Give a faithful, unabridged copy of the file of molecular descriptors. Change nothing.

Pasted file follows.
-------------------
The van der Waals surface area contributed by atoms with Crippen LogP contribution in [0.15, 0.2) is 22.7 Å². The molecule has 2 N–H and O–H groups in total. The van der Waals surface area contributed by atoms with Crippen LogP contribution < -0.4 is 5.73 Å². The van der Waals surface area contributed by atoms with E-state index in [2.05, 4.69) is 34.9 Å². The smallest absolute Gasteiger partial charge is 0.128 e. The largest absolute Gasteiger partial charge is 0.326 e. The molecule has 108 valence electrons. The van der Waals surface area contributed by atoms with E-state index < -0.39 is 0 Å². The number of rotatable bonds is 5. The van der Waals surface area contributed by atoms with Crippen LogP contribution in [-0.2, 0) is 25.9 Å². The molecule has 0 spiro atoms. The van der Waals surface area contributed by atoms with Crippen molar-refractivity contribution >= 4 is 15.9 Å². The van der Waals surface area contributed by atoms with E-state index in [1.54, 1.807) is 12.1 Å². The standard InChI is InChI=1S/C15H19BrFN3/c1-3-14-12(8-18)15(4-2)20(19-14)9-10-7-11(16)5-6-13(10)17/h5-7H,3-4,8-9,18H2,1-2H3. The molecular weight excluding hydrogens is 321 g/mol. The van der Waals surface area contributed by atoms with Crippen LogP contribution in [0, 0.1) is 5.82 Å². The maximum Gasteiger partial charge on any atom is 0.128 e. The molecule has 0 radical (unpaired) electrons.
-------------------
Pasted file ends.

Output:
The van der Waals surface area contributed by atoms with Crippen LogP contribution in [0.15, 0.2) is 22.7 Å². The molecule has 2 N–H and O–H groups in total. The van der Waals surface area contributed by atoms with Crippen LogP contribution < -0.4 is 5.73 Å². The van der Waals surface area contributed by atoms with E-state index in [2.05, 4.69) is 34.9 Å². The smallest absolute Gasteiger partial charge is 0.128 e. The largest absolute Gasteiger partial charge is 0.326 e. The molecule has 108 valence electrons. The van der Waals surface area contributed by atoms with E-state index < -0.39 is 0 Å². The number of rotatable bonds is 5. The van der Waals surface area contributed by atoms with Crippen LogP contribution in [-0.2, 0) is 25.9 Å². The molecule has 0 spiro atoms. The van der Waals surface area contributed by atoms with Crippen molar-refractivity contribution >= 4 is 15.9 Å². The van der Waals surface area contributed by atoms with E-state index in [1.54, 1.807) is 12.1 Å². The standard InChI is InChI=1S/C15H19BrFN3/c1-3-14-12(8-18)15(4-2)20(19-14)9-10-7-11(16)5-6-13(10)17/h5-7H,3-4,8-9,18H2,1-2H3. The molecular weight excluding hydrogens is 321 g/mol. The van der Waals surface area contributed by atoms with Crippen LogP contribution in [0, 0.1) is 5.82 Å². The maximum Gasteiger partial charge on any atom is 0.128 e. The molecule has 0 radical (unpaired) electrons.